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July 06, 2011

High Energy Lasers getting ten times smaller and direct diode lasers

1. The goal of DARPA’s High-Energy Liquid Laser Area Defense System (HELLADS) is to develop a 150 kilowatt (kW) laser weapon system that is ten times smaller and lighter than current lasers of similar power, enabling integration onto tactical aircraft to defend against and defeat ground threats. DARPA recently completed laboratory testing of a fundamental building block for HELLADS, a single laser module that successfully demonstrated the ability to achieve high power and beam quality from a significantly lighter and smaller laser.

The program now enters the final development phase where a second laser module will be built and combined with the first module to generate 150 kW of power. The goal is to have the 150 kW laser completed by the end of 2012.

Following the final development phase, plans call for the laser to be transported to White Sands Missile Range in the early-2013 timeframe for ground testing against rockets, mortars, surface-to-air missiles and to conduct simulated air-to-ground offensive missions.



2. Teradiode is startup that is developing new direct diode lasers

Combining the Advantages of Wavelength beam combining (WBC) and Direct-Diode Lasers

There are three generally accepted approaches to increasing the brightness of direct-diode lasers:

* Side-by-side beam combining
* Coherent beam combining (CBC)
* Wavelength beam combining (WBC)

Only WBC has the necessary qualities to be adapted for use in a high brightness industrial laser. Side-by-side beam combining increases output power in proportion to the number of emitters, but decreases beam quality by the same proportion. As a result, brightness can’t be increased. Coherent beam combining demands active phase locking of all emitters such that the optical path length difference between emitters is λ/10 or better. Little progress has been made in scaling CBC beyond several watts, despite substantial investment, so CBC is not considered a practical pathway to a high-brightness industrial laser at this time.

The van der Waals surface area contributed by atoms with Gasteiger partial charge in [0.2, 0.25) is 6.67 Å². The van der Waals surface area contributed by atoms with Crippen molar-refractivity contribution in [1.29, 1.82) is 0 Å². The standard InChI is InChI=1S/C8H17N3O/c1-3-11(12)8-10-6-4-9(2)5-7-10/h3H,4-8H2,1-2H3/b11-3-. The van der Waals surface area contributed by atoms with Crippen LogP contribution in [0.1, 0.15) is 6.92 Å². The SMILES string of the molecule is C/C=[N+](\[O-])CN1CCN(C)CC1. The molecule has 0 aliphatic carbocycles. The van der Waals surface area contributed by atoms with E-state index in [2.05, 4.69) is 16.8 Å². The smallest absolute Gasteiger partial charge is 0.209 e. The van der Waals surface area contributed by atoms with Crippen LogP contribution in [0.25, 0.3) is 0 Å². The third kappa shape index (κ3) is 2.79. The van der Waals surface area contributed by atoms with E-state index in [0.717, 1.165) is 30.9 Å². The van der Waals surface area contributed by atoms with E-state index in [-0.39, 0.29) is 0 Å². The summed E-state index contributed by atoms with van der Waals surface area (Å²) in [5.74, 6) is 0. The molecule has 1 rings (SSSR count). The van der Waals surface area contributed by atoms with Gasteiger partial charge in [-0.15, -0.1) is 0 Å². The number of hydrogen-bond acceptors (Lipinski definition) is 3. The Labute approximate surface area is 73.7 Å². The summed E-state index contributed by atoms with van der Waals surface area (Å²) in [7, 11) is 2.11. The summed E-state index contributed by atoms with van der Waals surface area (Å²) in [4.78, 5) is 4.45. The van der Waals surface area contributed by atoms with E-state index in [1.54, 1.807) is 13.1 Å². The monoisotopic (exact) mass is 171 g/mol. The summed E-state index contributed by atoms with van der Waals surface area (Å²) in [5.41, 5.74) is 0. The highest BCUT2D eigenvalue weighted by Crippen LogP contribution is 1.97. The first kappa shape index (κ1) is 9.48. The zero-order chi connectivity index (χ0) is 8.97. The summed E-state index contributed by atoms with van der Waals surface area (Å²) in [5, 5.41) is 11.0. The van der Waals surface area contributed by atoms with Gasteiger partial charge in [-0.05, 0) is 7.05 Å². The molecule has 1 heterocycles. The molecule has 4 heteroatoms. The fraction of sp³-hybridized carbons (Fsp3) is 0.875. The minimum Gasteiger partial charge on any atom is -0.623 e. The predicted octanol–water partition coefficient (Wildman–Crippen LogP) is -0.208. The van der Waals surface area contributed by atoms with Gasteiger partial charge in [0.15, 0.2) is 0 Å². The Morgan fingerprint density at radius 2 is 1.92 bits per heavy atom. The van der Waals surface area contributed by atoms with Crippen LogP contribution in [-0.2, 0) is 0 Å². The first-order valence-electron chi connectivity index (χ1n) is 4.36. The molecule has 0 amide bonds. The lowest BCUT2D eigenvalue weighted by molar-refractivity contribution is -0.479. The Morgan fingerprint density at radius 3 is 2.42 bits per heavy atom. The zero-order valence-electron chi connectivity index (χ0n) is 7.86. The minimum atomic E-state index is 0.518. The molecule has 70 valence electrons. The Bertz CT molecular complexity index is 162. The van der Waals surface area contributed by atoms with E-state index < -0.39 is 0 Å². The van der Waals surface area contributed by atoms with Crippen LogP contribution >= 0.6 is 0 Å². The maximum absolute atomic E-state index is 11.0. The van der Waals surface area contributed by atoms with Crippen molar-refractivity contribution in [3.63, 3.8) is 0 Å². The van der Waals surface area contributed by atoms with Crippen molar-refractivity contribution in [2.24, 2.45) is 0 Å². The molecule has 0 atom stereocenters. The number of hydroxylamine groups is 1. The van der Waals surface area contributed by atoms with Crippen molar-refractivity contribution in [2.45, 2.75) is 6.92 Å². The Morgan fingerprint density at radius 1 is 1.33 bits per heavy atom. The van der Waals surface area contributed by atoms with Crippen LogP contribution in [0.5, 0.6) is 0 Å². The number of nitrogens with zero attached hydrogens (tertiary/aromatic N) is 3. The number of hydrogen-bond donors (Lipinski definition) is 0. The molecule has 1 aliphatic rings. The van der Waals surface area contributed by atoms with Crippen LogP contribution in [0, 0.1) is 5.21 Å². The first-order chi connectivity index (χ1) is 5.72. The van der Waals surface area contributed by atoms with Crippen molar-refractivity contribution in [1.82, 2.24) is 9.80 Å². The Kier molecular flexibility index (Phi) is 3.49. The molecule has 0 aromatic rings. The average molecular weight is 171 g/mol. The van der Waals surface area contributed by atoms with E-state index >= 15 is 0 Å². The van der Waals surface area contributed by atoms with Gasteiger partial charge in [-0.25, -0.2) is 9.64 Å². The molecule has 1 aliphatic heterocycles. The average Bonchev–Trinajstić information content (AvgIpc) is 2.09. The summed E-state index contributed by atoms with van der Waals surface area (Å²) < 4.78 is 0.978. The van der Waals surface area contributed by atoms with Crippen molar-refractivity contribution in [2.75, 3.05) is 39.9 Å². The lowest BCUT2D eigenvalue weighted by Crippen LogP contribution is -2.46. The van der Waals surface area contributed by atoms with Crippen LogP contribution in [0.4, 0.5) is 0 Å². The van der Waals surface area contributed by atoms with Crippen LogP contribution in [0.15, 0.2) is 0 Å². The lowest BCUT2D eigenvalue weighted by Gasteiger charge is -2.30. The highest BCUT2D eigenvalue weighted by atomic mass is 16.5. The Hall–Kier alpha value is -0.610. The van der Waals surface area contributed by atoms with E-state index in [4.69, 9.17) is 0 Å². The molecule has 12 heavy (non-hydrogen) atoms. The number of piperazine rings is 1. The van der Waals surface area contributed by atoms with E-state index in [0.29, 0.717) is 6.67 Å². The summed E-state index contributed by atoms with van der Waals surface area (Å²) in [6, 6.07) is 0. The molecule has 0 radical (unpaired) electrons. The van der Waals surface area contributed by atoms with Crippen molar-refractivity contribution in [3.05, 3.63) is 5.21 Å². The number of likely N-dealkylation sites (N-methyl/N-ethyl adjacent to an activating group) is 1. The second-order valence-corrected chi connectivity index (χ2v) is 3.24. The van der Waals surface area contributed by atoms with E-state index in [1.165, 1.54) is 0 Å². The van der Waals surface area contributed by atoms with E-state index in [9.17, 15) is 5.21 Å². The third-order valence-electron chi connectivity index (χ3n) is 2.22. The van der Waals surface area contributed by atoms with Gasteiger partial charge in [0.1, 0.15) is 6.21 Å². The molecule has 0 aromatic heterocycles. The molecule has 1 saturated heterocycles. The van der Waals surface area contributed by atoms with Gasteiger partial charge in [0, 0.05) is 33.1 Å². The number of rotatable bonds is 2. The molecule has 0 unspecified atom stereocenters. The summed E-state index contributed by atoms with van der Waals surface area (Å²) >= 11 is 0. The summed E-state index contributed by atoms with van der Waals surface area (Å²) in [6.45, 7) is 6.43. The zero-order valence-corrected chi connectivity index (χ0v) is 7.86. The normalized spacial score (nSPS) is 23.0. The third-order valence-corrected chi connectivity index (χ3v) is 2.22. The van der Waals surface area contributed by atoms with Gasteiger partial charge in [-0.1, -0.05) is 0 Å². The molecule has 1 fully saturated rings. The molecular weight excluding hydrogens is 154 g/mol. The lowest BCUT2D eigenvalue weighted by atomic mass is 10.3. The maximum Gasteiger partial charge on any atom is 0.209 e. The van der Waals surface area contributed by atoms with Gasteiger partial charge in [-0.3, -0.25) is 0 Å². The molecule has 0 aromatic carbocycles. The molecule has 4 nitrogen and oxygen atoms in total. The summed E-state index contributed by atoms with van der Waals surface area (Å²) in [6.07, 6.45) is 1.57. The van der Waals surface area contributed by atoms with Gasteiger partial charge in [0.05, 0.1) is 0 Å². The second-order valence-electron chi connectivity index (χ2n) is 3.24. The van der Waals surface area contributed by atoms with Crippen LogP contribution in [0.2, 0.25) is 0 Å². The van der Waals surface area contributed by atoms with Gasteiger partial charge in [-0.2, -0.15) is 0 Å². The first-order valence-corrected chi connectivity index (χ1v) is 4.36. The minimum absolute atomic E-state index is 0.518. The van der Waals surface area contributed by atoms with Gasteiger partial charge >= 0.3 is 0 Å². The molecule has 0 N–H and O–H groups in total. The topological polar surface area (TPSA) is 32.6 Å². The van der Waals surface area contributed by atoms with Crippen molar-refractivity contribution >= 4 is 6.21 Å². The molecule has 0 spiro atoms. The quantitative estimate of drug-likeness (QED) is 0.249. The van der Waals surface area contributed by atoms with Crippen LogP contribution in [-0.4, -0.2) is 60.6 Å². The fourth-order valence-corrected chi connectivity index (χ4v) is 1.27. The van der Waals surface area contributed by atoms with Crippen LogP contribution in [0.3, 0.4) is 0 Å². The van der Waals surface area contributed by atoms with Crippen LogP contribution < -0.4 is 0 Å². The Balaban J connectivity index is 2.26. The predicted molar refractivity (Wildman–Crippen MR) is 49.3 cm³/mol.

A direct-diode laser using TeraDrive™ technology has all the advantages of WBC, including: ultra-high spatial brightness, power scaling, high spectral brightness, wavelength stability and wavelength selectability. It also preserves the advantages of direct-diode lasers, including high efficiency and high reliability.

Ultra-high spatial brightness. TeraDiode’s fiber-coupled prototypes have demonstrated output power of more than 1 kW with a BPP of 18 mm-mrad, equal to a brightness of 31 MW/cm2/sr. This is about ten times brighter than commercially available 1 kW direct-diode lasers. Our kilowatt class direct-diode lasers for metal processing, scheduled for launch in the second half of 2011, will deliver brightness of 1,000 MW/cm2/sr, which equals or exceeds that of comparable fiber lasers.

Power scaling. The maximum power available from a resonator using TeraDrive™ technology is limited only by thermal considerations. TeraDiode is developing lasers that range from several watts powered by a few single emitters, to several kilowatts powered by an array of diode bars. For directed energy weapons, the company has charted a development pathway that leads to a nearly diffraction limited, free-space 100 kW system.

TeraDiode has developed the first ultra-high brightness, direct-diode lasers that are bright enough to cut and weld metal. They combine unprecedented brightness with efficiency, reliability and low cost. At TeraDiode, we believe that direct-diode lasers using TeraDrive™ technology will, in time, replace fiber, disk and other lasers for the most demanding material processing applications.

TeraDiode envisions selling lasers “compact enough to be deployable on a tank or ship,” Sossen says, that could be used to disable enemy UAVs (unmanned aerial vehicles) or even blow up incoming rockets or artillery shells.

That’s still more than five years away, though. In the nearer term, TeraDiode is looking to deploy the world’s most advanced deterrent to heat-seeking missiles, Sossen says. Here’s how it works. The company’s laser system could be mounted on the back of a fighter plane’s fuselage. If a missile is launched at the plane, the laser would deliver a dazzling enough burst of infrared light to confuse the seeker head so it can’t home in on the target. (It might also destroy the missile, but that presumably would require a more powerful beam.) Field testing for this airborne system could begin in about a year, Sossen says, with full deployment in three to five years, if all goes well.

There are plenty of other near-term military applications as well, he says—things like illuminating targets (which is typically done so they can be photographed or shot at) from great distances via a laser that is handheld or mounted on a jeep, helicopter, or UAV.

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